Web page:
The following compression options are available for Android devices:

  • Passthrough - Uses the original file, as it is.
  • PNG - When this option is selected and the Quality is set to high, lossless recompression is used to ensure small file sizes. When loaded into memory these textures will take 24 or 32 bits-per-pixel depending on the presence or absence of an alpha channel.
  • JPEG - Optimizes JPEG files using MozJPEG. When loaded into memory these textures will take 24 bits-per-pixel, no alpha channel.
  • Smart - Optimizes PNG or JPEG files to the smallest possible size, depending on the image contents.
  • ETC2 RGB (4 bit) - 4 bits per pixel, no alpha channel.
  • ETC2 RGBA (8 bit) - 8 bits per pixel, alpha channel.
  • ETC2 RGB A1 (4 bit) - 4 bits per pixel, 1 bit alpha channel. A pixel will be either fully transparent, or fully opaque.

Older Android

You can choose from the following options:

  • Smart - Optimizes PNG or JPEG files to the smallest possible size, depending on the image contents.
  • Passthrough - When this option is selected and the Quality is set to high, lossless recompression is used to ensure small file sizes. When loaded into memory these textures will take 24 or 32 bits-per-pixel depending on the presence or absence of an alpha channel.
  • JPEG - Optimizes JPEG files using MozJPEG. When loaded into memory these textures will take 24 bits-per-pixel, no alpha channel.

Max Size and Quality

Once you've selected a Format, you'll be see two more options - Max Size and Quality.

Change the Max Size option to limit the size of the texture. A smaller size will result in smaller textures, reducing the size of your effect. The Smart compression option will reduce texture sizes automatically.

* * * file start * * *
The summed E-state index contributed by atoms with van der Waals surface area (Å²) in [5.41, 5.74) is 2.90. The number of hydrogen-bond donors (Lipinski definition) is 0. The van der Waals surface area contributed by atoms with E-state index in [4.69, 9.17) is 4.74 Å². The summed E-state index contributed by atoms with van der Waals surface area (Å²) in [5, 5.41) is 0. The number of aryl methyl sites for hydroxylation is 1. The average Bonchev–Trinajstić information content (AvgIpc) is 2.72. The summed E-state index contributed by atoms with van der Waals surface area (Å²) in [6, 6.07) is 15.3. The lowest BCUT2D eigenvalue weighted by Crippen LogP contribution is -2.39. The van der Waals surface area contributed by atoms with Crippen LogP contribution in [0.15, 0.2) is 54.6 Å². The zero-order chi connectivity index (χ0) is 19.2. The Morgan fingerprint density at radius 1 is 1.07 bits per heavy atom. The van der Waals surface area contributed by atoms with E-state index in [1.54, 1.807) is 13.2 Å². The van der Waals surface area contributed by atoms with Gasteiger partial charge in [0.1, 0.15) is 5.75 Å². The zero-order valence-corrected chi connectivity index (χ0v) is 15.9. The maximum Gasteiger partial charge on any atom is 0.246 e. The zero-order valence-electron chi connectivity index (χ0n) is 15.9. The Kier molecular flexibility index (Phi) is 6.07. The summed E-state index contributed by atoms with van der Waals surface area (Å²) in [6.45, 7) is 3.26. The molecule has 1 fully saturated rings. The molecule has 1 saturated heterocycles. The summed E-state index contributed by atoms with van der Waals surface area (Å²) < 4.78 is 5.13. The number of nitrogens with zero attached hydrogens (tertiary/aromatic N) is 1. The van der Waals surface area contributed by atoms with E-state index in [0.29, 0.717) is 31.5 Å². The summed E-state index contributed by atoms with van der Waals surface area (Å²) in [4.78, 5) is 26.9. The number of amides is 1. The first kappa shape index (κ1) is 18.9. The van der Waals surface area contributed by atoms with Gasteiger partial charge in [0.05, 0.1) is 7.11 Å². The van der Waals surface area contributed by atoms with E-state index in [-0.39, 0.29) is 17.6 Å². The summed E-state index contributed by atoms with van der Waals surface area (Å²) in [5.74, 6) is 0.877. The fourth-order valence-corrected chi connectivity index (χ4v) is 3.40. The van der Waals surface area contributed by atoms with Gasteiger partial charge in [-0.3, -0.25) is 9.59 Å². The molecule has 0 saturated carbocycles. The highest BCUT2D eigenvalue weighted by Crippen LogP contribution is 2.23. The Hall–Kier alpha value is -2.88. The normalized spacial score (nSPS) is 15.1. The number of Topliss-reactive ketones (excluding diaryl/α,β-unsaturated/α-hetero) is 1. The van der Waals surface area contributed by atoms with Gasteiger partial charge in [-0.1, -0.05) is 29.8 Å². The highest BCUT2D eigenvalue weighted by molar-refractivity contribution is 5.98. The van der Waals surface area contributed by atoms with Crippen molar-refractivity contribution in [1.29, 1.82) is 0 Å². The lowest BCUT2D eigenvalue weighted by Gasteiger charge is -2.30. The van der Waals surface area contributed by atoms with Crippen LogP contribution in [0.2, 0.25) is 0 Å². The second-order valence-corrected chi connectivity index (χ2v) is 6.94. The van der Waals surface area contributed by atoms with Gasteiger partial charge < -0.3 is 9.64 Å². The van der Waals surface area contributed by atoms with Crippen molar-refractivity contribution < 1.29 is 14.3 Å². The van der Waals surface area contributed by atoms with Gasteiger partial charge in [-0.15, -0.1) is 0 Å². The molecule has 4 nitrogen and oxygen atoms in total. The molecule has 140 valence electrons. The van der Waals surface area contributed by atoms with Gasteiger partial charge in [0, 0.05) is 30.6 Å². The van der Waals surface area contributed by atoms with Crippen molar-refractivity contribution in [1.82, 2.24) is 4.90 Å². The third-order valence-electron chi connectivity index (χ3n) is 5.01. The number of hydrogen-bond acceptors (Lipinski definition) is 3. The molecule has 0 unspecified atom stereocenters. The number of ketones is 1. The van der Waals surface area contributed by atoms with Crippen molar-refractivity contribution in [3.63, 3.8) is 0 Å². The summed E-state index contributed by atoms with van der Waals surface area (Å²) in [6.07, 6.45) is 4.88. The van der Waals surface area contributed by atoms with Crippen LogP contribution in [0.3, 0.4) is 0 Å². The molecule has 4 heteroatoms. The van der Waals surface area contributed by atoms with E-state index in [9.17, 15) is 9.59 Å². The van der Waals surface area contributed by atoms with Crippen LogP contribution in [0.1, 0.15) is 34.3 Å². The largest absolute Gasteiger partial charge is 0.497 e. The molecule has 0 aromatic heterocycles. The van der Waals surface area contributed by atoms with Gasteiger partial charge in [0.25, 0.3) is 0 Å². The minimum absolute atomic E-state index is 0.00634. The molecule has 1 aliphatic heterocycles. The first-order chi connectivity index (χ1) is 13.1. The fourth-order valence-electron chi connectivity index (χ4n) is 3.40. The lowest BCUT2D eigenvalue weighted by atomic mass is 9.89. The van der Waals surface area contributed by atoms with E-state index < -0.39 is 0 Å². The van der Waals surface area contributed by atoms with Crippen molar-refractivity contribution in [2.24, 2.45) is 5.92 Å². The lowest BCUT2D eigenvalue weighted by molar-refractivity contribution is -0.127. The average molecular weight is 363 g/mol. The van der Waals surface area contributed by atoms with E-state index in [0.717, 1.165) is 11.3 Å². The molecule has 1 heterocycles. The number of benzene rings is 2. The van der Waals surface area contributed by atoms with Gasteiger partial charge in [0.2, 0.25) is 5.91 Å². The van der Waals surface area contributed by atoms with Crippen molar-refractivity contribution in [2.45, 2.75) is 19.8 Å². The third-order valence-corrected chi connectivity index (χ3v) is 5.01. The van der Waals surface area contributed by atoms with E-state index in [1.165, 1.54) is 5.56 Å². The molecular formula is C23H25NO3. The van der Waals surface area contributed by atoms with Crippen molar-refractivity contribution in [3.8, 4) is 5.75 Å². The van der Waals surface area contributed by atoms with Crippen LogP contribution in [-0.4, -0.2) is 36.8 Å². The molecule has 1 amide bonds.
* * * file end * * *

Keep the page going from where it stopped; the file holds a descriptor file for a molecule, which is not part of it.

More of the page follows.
You can't make the size of the texture bigger than the original, unless you resize it internally.

Editing the Quality setting applies more, or less, compression. This impacts how good the texture looks. The highest setting usually results in better quality effects - but devices will take longer to calculate the compression. For PNG and JPEG compression options, the quality setting effects the file size.

Previewing compression

You can test the appearance and performance of your effects after applying compression using the Spark AR Player app.

How to check the size of all textures in your project

You can find which textures are taking up a lot of space in the the Asset Summary. Then, you can decide where reducing texture size and applying compression will have the most impact.

To see the Asset Summary:

  1. Select View in the Menu bar.
  2. Click Show/Hide Asset Summary.

A list of all the assets included in your project, for each device type, will appear underneath the Viewport.

You'll see both downloaded and unpacked bundles. Unpacked bundles are the unpacked files, ready to be displayed. Downloaded bundles are the zipped up files that get downloaded to a device.

You can also see the size of each texture when it's select in the Assets Panel. The file sizes for downloaded and unpacked bundles are listed under Image Size in the Inspector:



Identifying and removing unused assets

You can also see which assets aren't being used in your effect in the Asset Summary. Removing these assets can improve performance.

Assets that are being used in the effect have a tick next to them under the Used column:

If assets are referenced in a script or the Patch Editor, they won't be shown as Used.

Remove any assets that don't have a tick next to them - unless you know they're referenced in a script or the Patch Editor.

To remove an asset:

  1. Right-click on the asset in the Asset Summary.
  2. Select Delete from the menu.